Monday, October 5, 2015

My First Time: Emily Ross

My First Time is a regular feature in which writers talk about virgin experiences in their writing and publishing careers, ranging from their first rejection to the moment of holding their first published book in their hands.  Today’s guest is Emily Ross, author of the young adult mystery/thriller Half In Love With Death, forthcoming from Merit Press in December. Set in the 1960s, Half in Love With Death was inspired by the eerie, true story of serial killer Charles Schmid, aka “The Pied Piper of Tucson.” Kate Racculia, author of Bellweather Rhapsody, says, “Half in Love with Death is as dreamy and dark as the beautiful boy at the center of its twisty mystery.” Emily’s fiction and nonfiction have been published in Boston Magazine, Menda City Review, and The Smoking Poet. She is an editor and contributor at Dead Darlings, a website dedicated to discussing the craft of novel writing (where a version of this My First Time post first appeared). Emily is a 2012 graduate of Grub Street’s Novel Incubator program.

The First Time I Fell In Love (with Writing)

There wasn’t a specific moment when I realized I wanted to be a poet, novelist, or whatever. I would spend years working out those details. But there was a moment when I fell in love with writing.

It happened in third grade. My teacher was named Miss Gamrad. Behind her back everyone called her Miss Ramrod, because she was tall and thin, straight up and down. She had a triangular face, a wide unsmiling mouth, bulging eyes, and dark curls that stuck to the sides of her head. Except for the curls, she resembled a praying mantis, or rather a “preying” mantis, more than a ramrod, and she was mean. She was never mean to me, of course, because I was perfect, but other kids in the class weren’t so lucky. She especially liked to yell at Russell M, a boy I loved. Russell had an edge, a wise mouth, and a problem with subtraction. Miss Gamrad would frequently subtract him from the room. He spent a lot of time standing in the hall.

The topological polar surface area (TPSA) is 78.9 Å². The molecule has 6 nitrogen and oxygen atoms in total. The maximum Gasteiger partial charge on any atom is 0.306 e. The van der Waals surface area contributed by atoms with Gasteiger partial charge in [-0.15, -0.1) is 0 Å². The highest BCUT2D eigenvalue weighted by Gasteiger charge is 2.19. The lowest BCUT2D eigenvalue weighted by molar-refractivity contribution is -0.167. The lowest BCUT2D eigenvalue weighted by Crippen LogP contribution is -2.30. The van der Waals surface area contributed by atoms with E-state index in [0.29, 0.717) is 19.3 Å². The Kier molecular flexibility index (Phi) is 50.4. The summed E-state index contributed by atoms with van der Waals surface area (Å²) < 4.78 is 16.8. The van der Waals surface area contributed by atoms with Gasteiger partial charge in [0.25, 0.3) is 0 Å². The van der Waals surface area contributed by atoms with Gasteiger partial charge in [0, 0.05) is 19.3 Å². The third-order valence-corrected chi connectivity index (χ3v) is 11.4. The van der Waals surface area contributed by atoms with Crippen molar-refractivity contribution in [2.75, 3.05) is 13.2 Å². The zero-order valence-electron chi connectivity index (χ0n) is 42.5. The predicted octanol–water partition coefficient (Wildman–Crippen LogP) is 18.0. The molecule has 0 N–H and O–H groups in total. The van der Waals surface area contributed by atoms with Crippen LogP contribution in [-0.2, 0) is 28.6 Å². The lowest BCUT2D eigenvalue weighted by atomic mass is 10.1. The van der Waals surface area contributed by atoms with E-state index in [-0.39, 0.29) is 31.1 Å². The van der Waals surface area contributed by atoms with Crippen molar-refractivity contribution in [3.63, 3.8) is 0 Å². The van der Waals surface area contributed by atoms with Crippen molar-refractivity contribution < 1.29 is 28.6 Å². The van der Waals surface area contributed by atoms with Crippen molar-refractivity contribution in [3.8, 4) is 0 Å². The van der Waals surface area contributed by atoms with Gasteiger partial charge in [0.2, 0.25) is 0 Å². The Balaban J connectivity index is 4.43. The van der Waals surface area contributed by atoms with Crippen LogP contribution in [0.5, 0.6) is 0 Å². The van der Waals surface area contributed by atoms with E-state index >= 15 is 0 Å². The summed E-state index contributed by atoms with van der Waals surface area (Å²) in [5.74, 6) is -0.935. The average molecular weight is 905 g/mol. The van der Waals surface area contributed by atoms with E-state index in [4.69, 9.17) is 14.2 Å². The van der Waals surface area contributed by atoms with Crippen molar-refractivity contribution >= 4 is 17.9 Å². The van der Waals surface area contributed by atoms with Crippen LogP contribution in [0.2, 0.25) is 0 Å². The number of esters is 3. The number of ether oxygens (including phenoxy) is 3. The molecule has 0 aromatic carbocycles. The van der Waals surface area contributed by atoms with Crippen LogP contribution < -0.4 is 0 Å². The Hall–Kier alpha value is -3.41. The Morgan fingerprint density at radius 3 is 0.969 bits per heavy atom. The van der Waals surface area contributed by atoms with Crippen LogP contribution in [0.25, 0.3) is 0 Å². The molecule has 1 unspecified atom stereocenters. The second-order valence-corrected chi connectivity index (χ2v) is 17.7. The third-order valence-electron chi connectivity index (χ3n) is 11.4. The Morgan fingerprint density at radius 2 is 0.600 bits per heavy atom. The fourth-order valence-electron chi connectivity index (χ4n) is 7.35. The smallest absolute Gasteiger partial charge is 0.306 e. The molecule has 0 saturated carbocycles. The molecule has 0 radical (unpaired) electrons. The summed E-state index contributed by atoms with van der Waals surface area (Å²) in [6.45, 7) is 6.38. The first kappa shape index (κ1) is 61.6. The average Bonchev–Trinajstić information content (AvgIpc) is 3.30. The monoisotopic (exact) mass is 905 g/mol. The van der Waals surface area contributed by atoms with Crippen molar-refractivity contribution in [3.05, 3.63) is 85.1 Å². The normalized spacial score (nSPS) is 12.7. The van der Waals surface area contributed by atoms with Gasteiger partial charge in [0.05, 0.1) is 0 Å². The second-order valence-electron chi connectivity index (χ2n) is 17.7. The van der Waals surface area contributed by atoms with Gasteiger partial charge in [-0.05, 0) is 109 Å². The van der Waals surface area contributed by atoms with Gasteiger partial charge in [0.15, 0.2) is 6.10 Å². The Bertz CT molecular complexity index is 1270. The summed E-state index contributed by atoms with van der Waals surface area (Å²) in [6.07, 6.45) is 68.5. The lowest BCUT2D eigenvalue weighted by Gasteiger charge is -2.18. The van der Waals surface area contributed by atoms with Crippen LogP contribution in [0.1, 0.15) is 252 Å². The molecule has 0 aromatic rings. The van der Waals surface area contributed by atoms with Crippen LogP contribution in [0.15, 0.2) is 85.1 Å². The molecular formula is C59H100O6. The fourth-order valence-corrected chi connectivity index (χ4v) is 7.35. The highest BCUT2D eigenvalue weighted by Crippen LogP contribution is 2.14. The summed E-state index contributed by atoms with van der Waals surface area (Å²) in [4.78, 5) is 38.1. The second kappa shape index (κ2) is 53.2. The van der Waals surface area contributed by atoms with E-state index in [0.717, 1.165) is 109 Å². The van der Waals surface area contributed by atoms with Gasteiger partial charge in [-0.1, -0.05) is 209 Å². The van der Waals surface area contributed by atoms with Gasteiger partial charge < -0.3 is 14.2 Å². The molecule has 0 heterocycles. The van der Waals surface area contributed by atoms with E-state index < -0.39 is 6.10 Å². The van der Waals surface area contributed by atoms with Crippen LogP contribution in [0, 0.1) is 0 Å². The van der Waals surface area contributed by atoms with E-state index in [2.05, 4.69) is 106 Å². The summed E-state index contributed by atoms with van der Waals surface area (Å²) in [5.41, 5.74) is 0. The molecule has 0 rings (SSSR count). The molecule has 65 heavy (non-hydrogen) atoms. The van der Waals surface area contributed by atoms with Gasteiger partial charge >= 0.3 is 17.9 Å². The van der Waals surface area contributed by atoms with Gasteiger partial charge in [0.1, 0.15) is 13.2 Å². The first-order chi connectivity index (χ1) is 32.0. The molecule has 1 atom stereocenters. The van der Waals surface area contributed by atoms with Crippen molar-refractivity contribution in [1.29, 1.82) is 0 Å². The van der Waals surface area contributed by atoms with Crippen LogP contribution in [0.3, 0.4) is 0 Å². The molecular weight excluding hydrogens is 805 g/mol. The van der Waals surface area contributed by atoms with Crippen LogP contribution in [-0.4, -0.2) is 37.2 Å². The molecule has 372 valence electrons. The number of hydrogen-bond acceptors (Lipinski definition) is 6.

Outside of Russell the other thing that made her yell was lunch. Our six-room schoolhouse didn’t have a cafeteria. Lunch was brought in from another school miles away. The food arrived cold, and included such appealing entrees as salmon wiggle with peas on saltines. Miss Gamrad made sure that we finished every last bite. Fortunately my parents wrote me a note saying that I didn’t have to eat anything I didn’t like (yes, they were probably the world’s first helicopter parents). Russell wasn’t so lucky. His shirt cuffs were frayed and he wore shoes without socks. Everyone knew he was poor. On the rare occasions when he brought lunch, it was something weird like a cold fried-egg sandwich — with mustard! Miss Gamrad made it her personal mission to see to it that Russell got enough to eat.

On this particular day, she said none of us would be able to go out for recess until Russell finished his spinach. We watched as he forced small bites through his thin defiant lips. It took a while, but when the plastic tray was empty except for a pool of greenish water, Miss Gamrad smiled in triumph. And then Russell put his hand over his mouth, rushed past her, and vomited the spinach into a sink at the back of the room. As we crowded round and watched the food-flecked stream go down the drain, I’m surprised we didn’t all vomit. When Miss Gamrad was through cleaning it up, she announced that because of Russell we would miss recess. Instead we would have to write. There were groans. Not writing! Anything but that.

By now you’re probably thinking that on that afternoon I wrote my first story about Russell. I should have. I had a crush on him. I hoped he had a crush on me. He was a hard-scrabble, vomiting James Dean, in a tiny classroom in the middle of nowhere, perfect fodder for a budding young writer. But I didn’t write about him. I hadn’t yet figured out I could write about the world around me. Instead, as I sat in a room that smelled of Lysol and vomit, I wrote something called, What the Waves Tell Me. It wasn’t a poem, but it wasn’t really a story either. It was just something that I wrote on yellow blue-lined paper, and I couldn’t stop writing it. I wrote about sitting on a beach and how the waves told me a story. I moved to another beach and they told me another story. Then I moved to yet another beach, and they told me a different story. The words just kept just coming and there was no way I was going to stop them, because nothing had ever felt so right. When Miss Gamrad said to put our pencils down, I didn’t.

I would like to say that she had to tear the paper from my feverish hands, that I refused to give it to her and was defiant for the first time in my life, that Russell came to my rescue, read it, and fell instantly in love with me, but that would be the made-for-TV version of this. I ended things by simply making the tide go out. Today I can’t remember much of What the Waves Tell Me but I suspect there was a certain lack of plot, an absence of dramatic tension, too many multiplying existential beaches, but that doesn’t matter, because the feeling I got from writing it is still with me. It was as if a door had opened to a place I’d never dreamed was there. But it was there. It still is. And I keep coming back for more.

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